Requests were made for:

  • Up-to-date information on the characteristics and delivery of the study programme.
  • Course guides.
  • Plan for interactive tutorials.
  • Indicators.
  • Study programme monitoring progress reports.

On one occasion documentation on the procedures in the internal quality assurance system dealing with public information, the gathering of information and accountability was also requested.

3. Efficacy of the study programme's internal quality assurance system 

The third standard, referring to the internal quality assurance system and its efficacy, resulted in a large number of requests for the information provided to be either supplemented or modified.
As for the instruments for gathering information regarding stakeholder satisfaction, eight requests were made for the following to be added to the self-evaluation report:

  • Examples of the questionnaires dealing with the satisfaction of both the students and teaching and research staff.
  • Survey response rates and survey frequency.

The request for improvements to be made to the quantitative information on programme delivery was also made on eight occasions, in the form of:

  • Time series data.
  • Improvements in the definition of the indicators.
  • The disaggregation of data (for example, the number of full and part-time students and teaching staff).
  • The corresponding indicators for the analysis and assessment to be submitted.

With regard to the review and revision of the internal quality assurance system, detailed information on the implementation of procedures and the time limits/deadlines for implementation was requested on four occasions.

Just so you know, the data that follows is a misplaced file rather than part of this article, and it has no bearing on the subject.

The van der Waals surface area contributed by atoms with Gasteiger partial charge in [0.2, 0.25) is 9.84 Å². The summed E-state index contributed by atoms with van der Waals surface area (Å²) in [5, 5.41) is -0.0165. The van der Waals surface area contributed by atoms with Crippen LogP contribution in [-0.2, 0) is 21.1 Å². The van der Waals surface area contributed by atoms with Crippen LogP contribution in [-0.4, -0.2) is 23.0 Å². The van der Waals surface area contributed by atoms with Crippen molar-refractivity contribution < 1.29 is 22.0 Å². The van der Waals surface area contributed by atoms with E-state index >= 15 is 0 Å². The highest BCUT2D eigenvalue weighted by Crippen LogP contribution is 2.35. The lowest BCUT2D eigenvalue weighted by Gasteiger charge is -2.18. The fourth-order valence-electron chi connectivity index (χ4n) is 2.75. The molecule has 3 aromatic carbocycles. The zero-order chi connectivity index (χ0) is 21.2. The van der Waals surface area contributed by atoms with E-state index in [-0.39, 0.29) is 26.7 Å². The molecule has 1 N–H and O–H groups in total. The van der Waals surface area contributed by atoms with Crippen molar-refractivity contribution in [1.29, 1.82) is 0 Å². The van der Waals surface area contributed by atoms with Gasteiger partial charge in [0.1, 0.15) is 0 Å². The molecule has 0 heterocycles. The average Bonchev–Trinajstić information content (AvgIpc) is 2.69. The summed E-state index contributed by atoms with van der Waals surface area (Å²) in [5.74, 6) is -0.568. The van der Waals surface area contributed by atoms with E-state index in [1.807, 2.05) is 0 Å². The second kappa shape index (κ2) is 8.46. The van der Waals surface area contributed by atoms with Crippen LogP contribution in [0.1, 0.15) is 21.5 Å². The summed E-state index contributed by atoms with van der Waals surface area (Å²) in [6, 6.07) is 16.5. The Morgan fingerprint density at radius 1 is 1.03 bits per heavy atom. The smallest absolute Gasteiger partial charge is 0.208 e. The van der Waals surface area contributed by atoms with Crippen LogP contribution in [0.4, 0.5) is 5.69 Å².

Lastly, the plans for, and monitoring of, improvements and corrective action were commented by the external review panels on nine occasions. The main requests were:

  • The break down of actions that are generic into specific actions.
  • To incorporate indicators on the fulfilment of actions with a specific timetable.
  • The coding of actions and defining of specific individuals who are responsible for them.
  • Improvements to traceability as regards previous action plans.
  • Improvements to the coherence between the plan for improvements and the line of reasoning given in the self-evaluation reports.

4. The suitability (qualifications and level of competence) of teaching staff on the study programme

Regarding standard 4, in reference to academic staff, the external review panels in particular called for more extensive qualitative and quantitative information on the experience of teaching and research staff in teaching, research and at professional level.

Secondly, seven requests were made in connection with the suitability and level of competence of academic staff on study programmes, with:

  • Summary charts on teaching staff.
  • A breakdown of the information on teaching and research staff assigned to first year studies, practicals and the First and Second Cycle final year project/dissertation.